Friday Updates: Boone, Putting ML on the Back Burner, Embulk, Mandalorian, and A Princess of Mars

Last week my family and I vacationed in a cabin near Boone, North Carolina for a few days. We hiked, visited Grandfather Mountain, made s’mores, enjoyed the hot tub, did gem mining, and generally just tried to unwind for a few days. It was nice.

What I’m working on at Preceden

A few months ago when I was deep into the DataCamp machine learning courses, I wasn’t sure whether after I finished I would keep focusing on machine learning or start spending more time on Preceden again.

It turns out that the break wound up invigorating me to work on Preceden again. For the past few weeks my mornings have been spent almost entirely on Preceden and not on machine learning at all. I don’t regret spending the time getting smart on machine learning – it’s a skillset I’m glad I now somewhat have – but right now I’m just more excited to work on Preceden, so that’s what I’m doing.

I have three big projects in various stages:

  1. Redesign: As I’ve written about in previous updates, I’m working with a designer and front-end developer to modernize the site. This involves migrating over to Tailwind and a lot of other changes to update the appearance of the site.
  2. Data Cleanup & Reactivation Project: there’s a lot of old data in Preceden that doesn’t need to stick around forever. Imagine someone creating a timeline about a divorce back in 2011. Unless the user deleted their timeline or account, it’s still in there. I’m going to build out a system for emailing long-inactive users to remind them it’s in there and say if they want to keep it they just need to log back in. If not, I’ll have Preceden purge their data after some period of time. This should let me both nix a lot of that old unneeded data and also bring back some users who haven’t thought about Preceden in a long time.
  3. Pricing: Preceden’s revenue is mostly from one-time payments. I’d love to figure out a way to get more recurring revenue. Much easier said than done though due to the nature of the tool (most people don’t need to use it very long). I’m playing around with spreadsheet models to figure out whether there’s a recurring revenue model that could work. We’ll see.

What I’m working on at Help Scout

We use a service called Fivetran to get data from various sources (like MySQL, Salesforce, HubSpot, and Mixpanel) over to our data warehouse (BigQuery) for analysis in Looker. Problem is, Fivetran’s pricing model changed this year and combined with heavier data volume it was going to cause our renewal cost to be much higher than in the past.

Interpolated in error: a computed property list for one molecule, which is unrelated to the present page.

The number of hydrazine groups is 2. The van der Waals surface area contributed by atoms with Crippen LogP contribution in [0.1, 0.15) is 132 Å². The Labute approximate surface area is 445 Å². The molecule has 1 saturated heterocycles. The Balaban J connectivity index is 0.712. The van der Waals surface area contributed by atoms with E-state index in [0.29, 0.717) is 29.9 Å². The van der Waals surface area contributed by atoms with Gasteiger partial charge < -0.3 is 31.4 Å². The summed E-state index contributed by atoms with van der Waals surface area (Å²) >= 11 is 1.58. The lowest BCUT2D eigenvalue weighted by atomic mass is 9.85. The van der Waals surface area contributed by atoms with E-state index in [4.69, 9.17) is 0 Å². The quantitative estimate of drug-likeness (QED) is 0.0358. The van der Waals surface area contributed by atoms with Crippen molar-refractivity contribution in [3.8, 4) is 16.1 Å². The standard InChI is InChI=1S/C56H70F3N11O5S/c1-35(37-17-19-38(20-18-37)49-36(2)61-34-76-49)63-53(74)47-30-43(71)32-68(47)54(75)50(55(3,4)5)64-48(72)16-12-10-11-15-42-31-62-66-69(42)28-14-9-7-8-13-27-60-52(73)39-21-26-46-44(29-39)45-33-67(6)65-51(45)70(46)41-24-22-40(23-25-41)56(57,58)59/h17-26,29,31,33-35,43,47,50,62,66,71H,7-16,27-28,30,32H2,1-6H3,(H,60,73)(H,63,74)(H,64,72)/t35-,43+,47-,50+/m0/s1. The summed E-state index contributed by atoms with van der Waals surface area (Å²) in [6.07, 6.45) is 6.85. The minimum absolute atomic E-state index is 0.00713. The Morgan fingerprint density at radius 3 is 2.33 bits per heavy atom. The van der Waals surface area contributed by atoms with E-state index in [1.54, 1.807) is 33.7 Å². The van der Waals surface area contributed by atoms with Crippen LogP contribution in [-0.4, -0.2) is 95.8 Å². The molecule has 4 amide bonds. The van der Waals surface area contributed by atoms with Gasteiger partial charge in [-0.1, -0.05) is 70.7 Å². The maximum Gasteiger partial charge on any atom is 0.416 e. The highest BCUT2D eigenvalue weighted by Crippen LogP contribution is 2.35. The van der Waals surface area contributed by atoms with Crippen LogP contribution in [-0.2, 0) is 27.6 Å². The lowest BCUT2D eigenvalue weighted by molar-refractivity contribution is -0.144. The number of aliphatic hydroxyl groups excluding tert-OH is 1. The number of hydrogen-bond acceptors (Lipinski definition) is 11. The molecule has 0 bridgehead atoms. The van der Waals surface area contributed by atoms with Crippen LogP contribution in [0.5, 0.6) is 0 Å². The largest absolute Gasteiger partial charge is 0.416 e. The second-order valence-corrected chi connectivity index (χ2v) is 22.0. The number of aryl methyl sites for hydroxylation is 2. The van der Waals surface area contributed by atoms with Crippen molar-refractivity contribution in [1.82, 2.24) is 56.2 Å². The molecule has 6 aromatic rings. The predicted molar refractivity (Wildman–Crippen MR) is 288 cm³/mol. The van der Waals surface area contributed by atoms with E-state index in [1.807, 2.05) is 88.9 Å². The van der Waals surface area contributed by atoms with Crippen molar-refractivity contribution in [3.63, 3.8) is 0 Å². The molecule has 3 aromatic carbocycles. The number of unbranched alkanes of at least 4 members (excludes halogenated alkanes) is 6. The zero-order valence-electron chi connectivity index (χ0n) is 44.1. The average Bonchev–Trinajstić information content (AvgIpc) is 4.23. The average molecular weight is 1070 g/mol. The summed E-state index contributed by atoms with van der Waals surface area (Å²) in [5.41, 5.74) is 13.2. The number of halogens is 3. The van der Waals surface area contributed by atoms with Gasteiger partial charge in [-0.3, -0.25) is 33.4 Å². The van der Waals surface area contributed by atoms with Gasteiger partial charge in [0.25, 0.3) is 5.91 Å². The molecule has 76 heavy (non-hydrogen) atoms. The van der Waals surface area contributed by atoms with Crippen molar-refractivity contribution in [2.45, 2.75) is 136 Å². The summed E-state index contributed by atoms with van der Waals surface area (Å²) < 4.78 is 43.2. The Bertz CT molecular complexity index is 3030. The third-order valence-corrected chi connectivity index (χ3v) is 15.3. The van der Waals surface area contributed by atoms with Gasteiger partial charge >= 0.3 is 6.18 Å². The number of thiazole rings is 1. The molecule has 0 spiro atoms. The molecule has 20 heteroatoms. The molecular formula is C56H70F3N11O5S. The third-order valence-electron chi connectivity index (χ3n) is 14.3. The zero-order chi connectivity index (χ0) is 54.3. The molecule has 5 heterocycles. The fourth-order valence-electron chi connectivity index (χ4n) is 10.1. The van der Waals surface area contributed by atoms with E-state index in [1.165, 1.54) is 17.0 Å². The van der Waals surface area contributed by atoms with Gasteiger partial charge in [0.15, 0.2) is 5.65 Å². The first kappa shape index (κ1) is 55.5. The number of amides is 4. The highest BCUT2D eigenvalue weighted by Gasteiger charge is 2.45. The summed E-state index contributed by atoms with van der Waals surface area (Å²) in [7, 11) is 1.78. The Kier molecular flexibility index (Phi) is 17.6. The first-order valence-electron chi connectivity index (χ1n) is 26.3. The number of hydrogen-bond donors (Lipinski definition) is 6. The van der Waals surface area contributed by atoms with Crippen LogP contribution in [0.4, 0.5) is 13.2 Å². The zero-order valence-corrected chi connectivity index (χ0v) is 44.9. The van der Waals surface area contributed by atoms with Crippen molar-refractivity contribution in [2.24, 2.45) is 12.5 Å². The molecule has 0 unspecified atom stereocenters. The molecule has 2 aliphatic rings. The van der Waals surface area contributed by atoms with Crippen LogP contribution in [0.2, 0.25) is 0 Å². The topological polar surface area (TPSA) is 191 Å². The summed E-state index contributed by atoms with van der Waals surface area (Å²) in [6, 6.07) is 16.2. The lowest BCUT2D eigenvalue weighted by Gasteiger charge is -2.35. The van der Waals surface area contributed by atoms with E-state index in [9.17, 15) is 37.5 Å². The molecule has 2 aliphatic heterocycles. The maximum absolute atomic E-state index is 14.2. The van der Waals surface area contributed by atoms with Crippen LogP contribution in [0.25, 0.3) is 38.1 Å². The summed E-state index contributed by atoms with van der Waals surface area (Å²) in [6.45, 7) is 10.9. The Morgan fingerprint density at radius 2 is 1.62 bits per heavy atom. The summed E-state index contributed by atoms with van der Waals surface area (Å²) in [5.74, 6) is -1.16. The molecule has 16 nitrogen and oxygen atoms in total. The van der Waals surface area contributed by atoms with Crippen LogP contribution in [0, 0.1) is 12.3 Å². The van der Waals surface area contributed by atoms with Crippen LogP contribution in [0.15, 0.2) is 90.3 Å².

Most of our volume was from syncing MySQL data over to BigQuery. Our ops team was able to figure out a way to use an open source tool called Embulk to get our MySQL data over to BigQuery, eliminating our need to use Fivetran for it, greatly reducing our bill for 2021.

What I’m watching

Mandalorian season 2 on Disney+:

What I’m reading

A Princess of Mars by Edgar Rice Burroughs (same guy who wrote Tarzan). I read this when I was younger, but saw it sitting on my bookshelf the other day and started reading it again. It’s a fantastic series.

Stay sane my friends 👋

Friday Updates: Election, Hiring a Tailwind Dev, NPS, and the Queen’s Gambit

Photo courtesy of Element5 Digital

As I write this, the election still hasn’t been called was just called for Biden. Hallelujah 🎉.

What I’m working on at Preceden

Asif is still busy putting together mockups for Preceden’s ongoing redesign work. Here’s the latest Case Studies page mockup:

Tom Davies (in my mastermind group) suggested checking out the #jobs channel in Tailwind’s Discord group to find a front-end developer. That proved to be a great resource, and I quickly found and hired a talented developer in Bosnia named Milan to work on implementing Asif’s designs and help move Preceden over to Tailwind. Work is ongoing there.

What I’m working on at Help Scout

Net Promoter Score (NPS) is a way to gauge how satisfied your users are. You ask them how likely they are to recommend your service to a friend, and they give you a 1 to 10 score. You then take the % of 9s and 10s (your promoters) and subtract the % of 0s through 6s (your detractors) to get your NPS. At Help Scout, surveyed our users to determine our NPS, and I’ve been helping analyze the results.

The trick is knowing how to interpret the score. Is 30 good? 40? 50? 60? In a perfect world you would know what NPS score your competitors have, but that’s often not public and even if it is, it’s not always clear how reliable it is. TurboTax has a NPS score of 58. But which users do they ask and when? Are they asking people right after they get notified they’ll receive a refund? If so, they wouldn’t be surveying people who get frustrated and give up earlier in the funnel, which may give them a higher score than they would receive otherwise. If you’re a TurboTax competitor and survey users earlier in the funnel and get a lower score, it would be a mistake to compare it to TurboTax’s number, assuming you knew when users were surveyed.

The ideal process is likely automatically surveying a fraction of your users every month and tracking the trends over time. This will give you a sense of whether the changes you’re making to the product are making users happier or not, and you can segment the results in a variety of ways to understand how different groups of customers score your product.

What I’m studying

Didn’t spend much time on machine learning this week due to the focus on Preceden and election distractions. I did start porting my local Jupyter Notebook for the Housing Pricing Competition over to a Kaggle Notebook, but it’s not ready to be shared quite yet. Probably next week.

What I’m watching

The Queen’s Gambit on Netflix:

Be well my friends 👋